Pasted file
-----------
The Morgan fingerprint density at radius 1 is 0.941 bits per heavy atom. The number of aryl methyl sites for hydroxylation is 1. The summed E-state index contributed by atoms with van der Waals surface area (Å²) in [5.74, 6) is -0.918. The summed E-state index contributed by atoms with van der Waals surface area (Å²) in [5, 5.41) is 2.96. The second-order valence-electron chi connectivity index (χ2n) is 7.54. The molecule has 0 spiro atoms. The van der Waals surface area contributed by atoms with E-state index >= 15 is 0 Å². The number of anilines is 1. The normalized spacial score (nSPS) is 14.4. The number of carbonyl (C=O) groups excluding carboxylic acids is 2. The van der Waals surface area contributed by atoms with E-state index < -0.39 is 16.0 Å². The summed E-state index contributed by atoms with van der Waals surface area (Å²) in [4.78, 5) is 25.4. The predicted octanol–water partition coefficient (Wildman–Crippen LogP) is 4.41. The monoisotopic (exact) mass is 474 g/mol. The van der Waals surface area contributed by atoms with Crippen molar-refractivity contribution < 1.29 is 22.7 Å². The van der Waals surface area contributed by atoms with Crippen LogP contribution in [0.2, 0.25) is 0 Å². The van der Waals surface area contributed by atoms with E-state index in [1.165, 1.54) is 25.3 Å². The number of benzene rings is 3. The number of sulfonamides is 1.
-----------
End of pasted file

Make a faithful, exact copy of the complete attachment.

The Morgan fingerprint density at radius 1 is 0.941 bits per heavy atom. The number of aryl methyl sites for hydroxylation is 1. The summed E-state index contributed by atoms with van der Waals surface area (Å²) in [5.74, 6) is -0.918. The summed E-state index contributed by atoms with van der Waals surface area (Å²) in [5, 5.41) is 2.96. The second-order valence-electron chi connectivity index (χ2n) is 7.54. The molecule has 0 spiro atoms. The van der Waals surface area contributed by atoms with E-state index >= 15 is 0 Å². The number of anilines is 1. The normalized spacial score (nSPS) is 14.4. The number of carbonyl (C=O) groups excluding carboxylic acids is 2. The van der Waals surface area contributed by atoms with E-state index < -0.39 is 16.0 Å². The summed E-state index contributed by atoms with van der Waals surface area (Å²) in [4.78, 5) is 25.4. The predicted octanol–water partition coefficient (Wildman–Crippen LogP) is 4.41. The monoisotopic (exact) mass is 474 g/mol. The van der Waals surface area contributed by atoms with Crippen molar-refractivity contribution < 1.29 is 22.7 Å². The van der Waals surface area contributed by atoms with Crippen LogP contribution in [0.2, 0.25) is 0 Å². The van der Waals surface area contributed by atoms with E-state index in [1.165, 1.54) is 25.3 Å². The number of benzene rings is 3. The number of sulfonamides is 1.